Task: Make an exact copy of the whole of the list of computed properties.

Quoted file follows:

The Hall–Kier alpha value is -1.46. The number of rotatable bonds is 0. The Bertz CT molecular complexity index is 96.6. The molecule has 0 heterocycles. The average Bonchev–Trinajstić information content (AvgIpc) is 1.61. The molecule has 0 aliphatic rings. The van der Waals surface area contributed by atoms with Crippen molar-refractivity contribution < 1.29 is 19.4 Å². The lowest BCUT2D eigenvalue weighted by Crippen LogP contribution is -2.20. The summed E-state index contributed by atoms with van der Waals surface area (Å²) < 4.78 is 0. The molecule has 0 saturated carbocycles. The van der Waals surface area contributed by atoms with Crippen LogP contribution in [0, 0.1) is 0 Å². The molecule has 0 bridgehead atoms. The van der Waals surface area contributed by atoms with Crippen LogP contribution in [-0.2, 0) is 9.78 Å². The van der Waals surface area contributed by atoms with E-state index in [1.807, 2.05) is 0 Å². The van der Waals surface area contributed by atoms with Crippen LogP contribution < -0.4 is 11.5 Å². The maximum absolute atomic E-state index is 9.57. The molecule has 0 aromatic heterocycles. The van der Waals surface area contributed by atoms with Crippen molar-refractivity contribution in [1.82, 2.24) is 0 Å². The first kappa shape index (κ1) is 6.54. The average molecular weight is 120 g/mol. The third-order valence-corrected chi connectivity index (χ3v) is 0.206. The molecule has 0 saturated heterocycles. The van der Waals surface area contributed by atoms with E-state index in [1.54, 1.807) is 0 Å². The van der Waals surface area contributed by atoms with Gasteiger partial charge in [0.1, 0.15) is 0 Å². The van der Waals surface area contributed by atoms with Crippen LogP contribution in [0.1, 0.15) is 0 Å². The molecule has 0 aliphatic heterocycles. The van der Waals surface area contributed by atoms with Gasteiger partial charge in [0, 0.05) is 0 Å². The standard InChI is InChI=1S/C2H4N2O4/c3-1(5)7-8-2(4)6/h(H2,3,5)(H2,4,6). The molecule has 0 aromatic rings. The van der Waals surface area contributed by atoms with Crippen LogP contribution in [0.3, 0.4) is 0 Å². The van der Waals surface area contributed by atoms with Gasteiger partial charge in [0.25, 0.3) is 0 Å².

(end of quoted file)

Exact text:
The Hall–Kier alpha value is -1.46. The number of rotatable bonds is 0. The Bertz CT molecular complexity index is 96.6. The molecule has 0 heterocycles. The average Bonchev–Trinajstić information content (AvgIpc) is 1.61. The molecule has 0 aliphatic rings. The van der Waals surface area contributed by atoms with Crippen molar-refractivity contribution < 1.29 is 19.4 Å². The lowest BCUT2D eigenvalue weighted by Crippen LogP contribution is -2.20. The summed E-state index contributed by atoms with van der Waals surface area (Å²) < 4.78 is 0. The molecule has 0 saturated carbocycles. The van der Waals surface area contributed by atoms with Crippen LogP contribution in [0, 0.1) is 0 Å². The molecule has 0 bridgehead atoms. The van der Waals surface area contributed by atoms with Crippen LogP contribution in [-0.2, 0) is 9.78 Å². The van der Waals surface area contributed by atoms with E-state index in [1.807, 2.05) is 0 Å². The van der Waals surface area contributed by atoms with Crippen LogP contribution < -0.4 is 11.5 Å². The maximum absolute atomic E-state index is 9.57. The molecule has 0 aromatic heterocycles. The van der Waals surface area contributed by atoms with Crippen molar-refractivity contribution in [1.82, 2.24) is 0 Å². The first kappa shape index (κ1) is 6.54. The average molecular weight is 120 g/mol. The third-order valence-corrected chi connectivity index (χ3v) is 0.206. The molecule has 0 saturated heterocycles. The van der Waals surface area contributed by atoms with E-state index in [1.54, 1.807) is 0 Å². The van der Waals surface area contributed by atoms with Gasteiger partial charge in [0.1, 0.15) is 0 Å². The van der Waals surface area contributed by atoms with Crippen LogP contribution in [0.1, 0.15) is 0 Å². The molecule has 0 aliphatic heterocycles. The van der Waals surface area contributed by atoms with Gasteiger partial charge in [0, 0.05) is 0 Å². The standard InChI is InChI=1S/C2H4N2O4/c3-1(5)7-8-2(4)6/h(H2,3,5)(H2,4,6). The molecule has 0 aromatic rings. The van der Waals surface area contributed by atoms with Crippen LogP contribution in [0.3, 0.4) is 0 Å². The van der Waals surface area contributed by atoms with Gasteiger partial charge in [0.25, 0.3) is 0 Å².